That was my kick-off question for Manish Ranjan, Vice President, Product Marketing, Advanced Packaging/Nanotechnology Segment at Ultratech, during our annual SEMICON West Thursday wrap-up discussion. It’s never been planned that way, but I always seem to interview Ranjan at the tail-end of SEMICON West, and subsequently end up bouncing a weeks accumulation of thoughts off of him. What inspired this question was his announcement to me that Ultratech’s 450mm initiative is underway, and the company intends to ship its first laser-annealing tool for front-end processes by the end of next year. The company plans to use the same platform for back-end applications, he said.
I posted a similar post a year ago, wondering why 450mm discussions have focused on front-end processes, chalking it up to the fact that before wafer-level packaging, (WLP) the wafer size didn’t affect the packaging end. But that situation is changing rapidly, and Ranjan predicts that the first packaging step performed on 450mm wafers will be flip chip.
As an example of the future impact of advanced packaging, Ranjan pointed to the latest model of iPhone, whose advancements aren’t just based on front-end scaling. “They are enabled by packaging technologies, which enable feature integration, thereby replacing standalone solutions such as digital camera, GPS and alarm clock.,” he explained, adding that if you look at major fabless companies, they are transitioning from QFN to WLP. “50% of their products will require advanced packaging solutions,” predicted Ranjan. He also says that at 450mm, 100% of devices will be manufactured using advanced packaging technologies, versus 14% of devices today. Backend equipment companies will need to scale out to serve the top tier players (Intel, TSMC, IBM, GLOBALFOUNDRIES) who are responsible for 60% of Capex spending.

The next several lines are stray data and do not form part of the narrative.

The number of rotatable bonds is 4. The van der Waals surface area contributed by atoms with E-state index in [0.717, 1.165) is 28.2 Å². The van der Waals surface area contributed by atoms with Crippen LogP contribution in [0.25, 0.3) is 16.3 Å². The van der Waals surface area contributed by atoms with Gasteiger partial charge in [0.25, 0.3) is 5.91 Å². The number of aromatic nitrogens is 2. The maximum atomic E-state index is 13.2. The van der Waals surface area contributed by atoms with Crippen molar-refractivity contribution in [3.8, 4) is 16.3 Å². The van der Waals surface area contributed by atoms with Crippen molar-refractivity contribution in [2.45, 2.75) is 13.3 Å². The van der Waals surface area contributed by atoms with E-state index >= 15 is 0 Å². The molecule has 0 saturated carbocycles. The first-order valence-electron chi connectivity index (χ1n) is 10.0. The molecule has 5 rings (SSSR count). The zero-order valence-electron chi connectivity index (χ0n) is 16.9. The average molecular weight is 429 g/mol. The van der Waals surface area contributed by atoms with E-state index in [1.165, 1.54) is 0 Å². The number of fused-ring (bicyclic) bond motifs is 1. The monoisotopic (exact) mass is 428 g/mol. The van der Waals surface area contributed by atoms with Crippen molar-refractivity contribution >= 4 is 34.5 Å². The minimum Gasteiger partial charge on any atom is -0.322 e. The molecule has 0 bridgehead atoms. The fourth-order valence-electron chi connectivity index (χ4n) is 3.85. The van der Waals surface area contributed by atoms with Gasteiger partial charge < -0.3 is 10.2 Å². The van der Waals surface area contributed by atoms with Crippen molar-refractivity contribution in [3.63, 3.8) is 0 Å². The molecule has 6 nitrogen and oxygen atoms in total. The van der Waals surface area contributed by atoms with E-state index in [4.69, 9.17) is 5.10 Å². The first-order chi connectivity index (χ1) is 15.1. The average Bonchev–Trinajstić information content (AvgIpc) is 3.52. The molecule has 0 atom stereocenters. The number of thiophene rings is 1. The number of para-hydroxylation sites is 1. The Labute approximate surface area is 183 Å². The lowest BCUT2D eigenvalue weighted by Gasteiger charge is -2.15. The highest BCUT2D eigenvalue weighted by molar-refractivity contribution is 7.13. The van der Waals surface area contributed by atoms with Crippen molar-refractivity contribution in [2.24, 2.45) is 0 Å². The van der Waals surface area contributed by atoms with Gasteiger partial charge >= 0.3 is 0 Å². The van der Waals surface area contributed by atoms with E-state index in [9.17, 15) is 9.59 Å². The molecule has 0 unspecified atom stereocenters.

This naturally led to discussion about the OSATS, and the sticker shock they are likely to feel adding capacity for 450mm WLP. Will they invest in 450? “If (When) TSMC or GLOBALFOUNDRIES goes to 450, the OSATS will have to invest in the infrastructure to support back end operations,” says Ranjan. This is sure to be a daunting task, as many of them have just barely shifted to 300mm.
When it comes to 3D technologies, Ranjan says he thinks it will be a while before those processes transition to 450mm, but will commercialize first on 3OOmm. It is possible that two parallel paths will coexist: 450mm for extreme leading-edge (7nm) technology; and those who can’t afford to invest in 450mm will leverage the mature 300mm infrastructure to add 3D packaging technologies for delivering superior process to performance ratios.
“Leading-edge products have better gross margins than conventional technologies. Companies who invest in those capabilities are profiting,” noted Ranjan. He compared it to the adoption of flip chip, which has gained mainstream attention, despite the fact that it STILL costs more than wire bond. “Flip chip is more expensive than wire bond, but performance dictates the use of flip chip. TSV is not at the same point yet, but we’ll get there,” he said. “Cost is a concern, but the concern to consider first is what does technology need?”
This brought my thinking full circle to the argument of the cost of 3D compared with conventional packaging. Like Ludo Deferm did early in the week, Ranjan confirmed my thoughts that its not as much about the price coming down as it is about the customers being willing to pay more for higher performance. ~ F.v.T.